PhD Defence: Agapi-Thaleia Fytraki
In her dissertation ‘Behavioral Effects in Consumer Evaluations of Recommendation Systems’, Agapi-Thaleia Fytraki investigates how designers and marketers can promote the use of technologies aiding online consumers’ decisions.
Agapi-Thaleia Fytraki defended her dissertation in the Senate Hall at Erasmus University Rotterdam on Friday, September 28 at 13:30. Her supervisors are Prof. Benedict Dellaert and Prof. Ting Li. Other members of the Doctoral Committee are Prof. Gui Liberali (RSM), Dr Martijn Willemsen (TUE), Prof. Eric van Heck (RSM), Dr Els Breugelmans (Leuven University).
Agapi-Thaleia Fytraki was born in 1984 in Athens, Greece. She has studied Computer Information Systems at The American College of Greece, and obtained an MSc in Economics & Informatics from the Erasmus School of Economics (ESE) where she specialized on the adoption of technology innovations. In September 2011, Agapi started her Ph.D. under the supervision of professor Benedict Dellaert at the department of Business Economics at Erasmus School of Economics, Erasmus University. In 2014, she spent five months as a visiting scholar at Sauder School of Business, University of British Columbia.
Her research interests at the intersection of behavioral economics, decision making and information systems. She is particularly interested in the role of emotions, heuristics and regulatory processes in consumers’ interaction with information technology. Application areas of interest include financial services, healthcare and e-commerce.
Her work has appeared in the proceedings of the International Conference on Information Systems (ICIS). Apart from her research activities, Agapi has been involved in teaching bachelor course and has supervised MSc and BSc theses.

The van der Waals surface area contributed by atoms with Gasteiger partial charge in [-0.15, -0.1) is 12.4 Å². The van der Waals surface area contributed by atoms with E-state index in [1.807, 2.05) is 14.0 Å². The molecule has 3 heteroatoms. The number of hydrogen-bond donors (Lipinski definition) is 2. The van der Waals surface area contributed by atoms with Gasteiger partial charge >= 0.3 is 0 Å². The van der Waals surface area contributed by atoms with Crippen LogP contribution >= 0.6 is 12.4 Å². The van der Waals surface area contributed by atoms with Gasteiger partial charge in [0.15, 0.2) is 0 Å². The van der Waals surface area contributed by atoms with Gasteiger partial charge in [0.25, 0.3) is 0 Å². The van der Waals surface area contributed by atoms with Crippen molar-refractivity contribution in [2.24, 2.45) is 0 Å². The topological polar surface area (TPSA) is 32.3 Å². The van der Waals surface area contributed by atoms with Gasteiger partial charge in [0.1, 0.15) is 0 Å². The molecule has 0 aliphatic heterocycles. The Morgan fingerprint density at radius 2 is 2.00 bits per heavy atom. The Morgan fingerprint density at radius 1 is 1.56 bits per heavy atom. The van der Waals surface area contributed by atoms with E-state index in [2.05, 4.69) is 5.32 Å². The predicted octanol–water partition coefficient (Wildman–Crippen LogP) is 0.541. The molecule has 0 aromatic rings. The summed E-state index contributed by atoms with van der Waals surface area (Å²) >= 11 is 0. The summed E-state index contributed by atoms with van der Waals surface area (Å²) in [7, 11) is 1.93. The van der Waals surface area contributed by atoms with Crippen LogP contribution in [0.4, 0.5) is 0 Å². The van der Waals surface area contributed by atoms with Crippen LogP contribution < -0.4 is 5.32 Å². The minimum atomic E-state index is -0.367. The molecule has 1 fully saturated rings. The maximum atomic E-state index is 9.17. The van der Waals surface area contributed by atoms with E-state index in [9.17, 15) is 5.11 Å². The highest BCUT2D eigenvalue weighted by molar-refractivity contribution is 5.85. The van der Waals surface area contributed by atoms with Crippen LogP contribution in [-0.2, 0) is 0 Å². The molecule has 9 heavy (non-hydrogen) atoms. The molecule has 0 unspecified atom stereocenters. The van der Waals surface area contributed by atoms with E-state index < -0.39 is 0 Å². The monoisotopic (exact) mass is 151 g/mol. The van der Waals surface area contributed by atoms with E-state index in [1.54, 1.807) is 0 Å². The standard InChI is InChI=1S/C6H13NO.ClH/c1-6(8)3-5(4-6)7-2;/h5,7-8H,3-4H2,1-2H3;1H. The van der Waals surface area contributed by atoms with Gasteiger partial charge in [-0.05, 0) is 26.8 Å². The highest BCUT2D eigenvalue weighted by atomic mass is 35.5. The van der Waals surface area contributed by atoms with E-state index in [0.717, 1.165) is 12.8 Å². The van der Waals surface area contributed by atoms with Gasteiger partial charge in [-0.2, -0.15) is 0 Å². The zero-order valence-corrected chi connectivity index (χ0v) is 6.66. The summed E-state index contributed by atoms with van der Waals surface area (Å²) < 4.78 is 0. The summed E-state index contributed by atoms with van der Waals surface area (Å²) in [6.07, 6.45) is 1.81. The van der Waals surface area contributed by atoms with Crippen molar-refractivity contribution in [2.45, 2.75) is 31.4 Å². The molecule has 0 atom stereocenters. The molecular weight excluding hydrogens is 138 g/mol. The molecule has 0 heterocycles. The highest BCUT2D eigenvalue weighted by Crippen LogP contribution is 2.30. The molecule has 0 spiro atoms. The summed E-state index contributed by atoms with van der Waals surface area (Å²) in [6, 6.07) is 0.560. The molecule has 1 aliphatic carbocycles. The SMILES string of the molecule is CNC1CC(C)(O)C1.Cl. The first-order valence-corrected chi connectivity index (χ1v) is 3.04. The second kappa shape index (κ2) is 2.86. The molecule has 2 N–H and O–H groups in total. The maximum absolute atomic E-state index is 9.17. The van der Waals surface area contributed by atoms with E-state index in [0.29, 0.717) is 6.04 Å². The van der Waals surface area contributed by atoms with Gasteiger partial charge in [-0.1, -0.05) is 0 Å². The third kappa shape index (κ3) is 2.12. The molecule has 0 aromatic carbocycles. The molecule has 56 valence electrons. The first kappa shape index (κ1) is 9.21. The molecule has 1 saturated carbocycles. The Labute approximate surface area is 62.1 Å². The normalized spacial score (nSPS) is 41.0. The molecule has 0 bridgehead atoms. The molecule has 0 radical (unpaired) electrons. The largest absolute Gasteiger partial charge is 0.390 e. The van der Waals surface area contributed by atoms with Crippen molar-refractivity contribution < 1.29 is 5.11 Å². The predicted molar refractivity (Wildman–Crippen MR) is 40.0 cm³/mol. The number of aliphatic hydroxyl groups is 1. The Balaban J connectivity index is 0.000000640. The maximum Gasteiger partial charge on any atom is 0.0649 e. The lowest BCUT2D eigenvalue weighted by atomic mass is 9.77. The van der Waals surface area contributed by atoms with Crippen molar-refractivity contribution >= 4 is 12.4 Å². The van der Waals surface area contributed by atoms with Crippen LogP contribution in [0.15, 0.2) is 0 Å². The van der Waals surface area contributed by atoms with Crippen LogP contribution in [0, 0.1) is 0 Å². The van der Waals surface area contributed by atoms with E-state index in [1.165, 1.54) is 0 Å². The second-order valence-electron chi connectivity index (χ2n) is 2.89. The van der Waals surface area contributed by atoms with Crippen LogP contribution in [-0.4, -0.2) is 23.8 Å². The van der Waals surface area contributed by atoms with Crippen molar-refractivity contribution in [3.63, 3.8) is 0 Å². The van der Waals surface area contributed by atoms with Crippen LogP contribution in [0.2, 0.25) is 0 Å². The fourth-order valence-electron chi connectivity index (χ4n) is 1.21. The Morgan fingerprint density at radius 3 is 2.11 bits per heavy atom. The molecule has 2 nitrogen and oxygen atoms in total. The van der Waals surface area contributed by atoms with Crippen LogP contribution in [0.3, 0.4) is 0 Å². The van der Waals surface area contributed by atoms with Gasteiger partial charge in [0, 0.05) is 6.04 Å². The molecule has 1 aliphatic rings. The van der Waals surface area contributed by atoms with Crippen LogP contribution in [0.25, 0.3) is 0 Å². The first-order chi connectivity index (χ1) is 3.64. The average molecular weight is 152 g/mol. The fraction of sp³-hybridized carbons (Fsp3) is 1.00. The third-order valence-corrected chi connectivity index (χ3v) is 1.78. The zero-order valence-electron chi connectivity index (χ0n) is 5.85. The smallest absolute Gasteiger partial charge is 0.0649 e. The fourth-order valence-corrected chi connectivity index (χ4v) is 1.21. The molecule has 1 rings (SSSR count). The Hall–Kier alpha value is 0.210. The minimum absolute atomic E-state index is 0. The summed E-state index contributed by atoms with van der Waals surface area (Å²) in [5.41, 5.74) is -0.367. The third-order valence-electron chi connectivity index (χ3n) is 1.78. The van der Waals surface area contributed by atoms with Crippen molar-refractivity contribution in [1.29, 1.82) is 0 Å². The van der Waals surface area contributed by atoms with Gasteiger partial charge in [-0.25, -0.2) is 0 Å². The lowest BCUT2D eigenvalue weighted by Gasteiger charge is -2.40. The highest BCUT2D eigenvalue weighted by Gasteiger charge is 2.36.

The purpose of this dissertation is to investigate how designers and marketers can promote the use of technologies aiding online consumers’ decisions. We examine the problem from two different viewpoints that highlight different strategies by which one can influence consumer behavior towards recommendation systems.
Overall, this dissertation contributes to the academic literature in a number of ways. Firstly, it offers a first account of the role of anticipated emotions in technology and RA acceptance. Focusing on technology itself, RA use and RA output, it also confirms that the presentation of alternatives at the output stage, as well as the decision strategy implemented by the recommendation system itself, can enhance one’s evaluation of an RA. At a minimum, our findings underscore that these elements need to be considered when designing decision support systems. Understanding the mechanisms through which consumers make technology choices is of great importance for marketing managers when they develop new technology products, services and marketing communication campaigns. Finally, the dissertation presents three actionable ways through which managers and designers can increase RA acceptance and evaluation.
Photos: Chris Gorzeman / Capital Images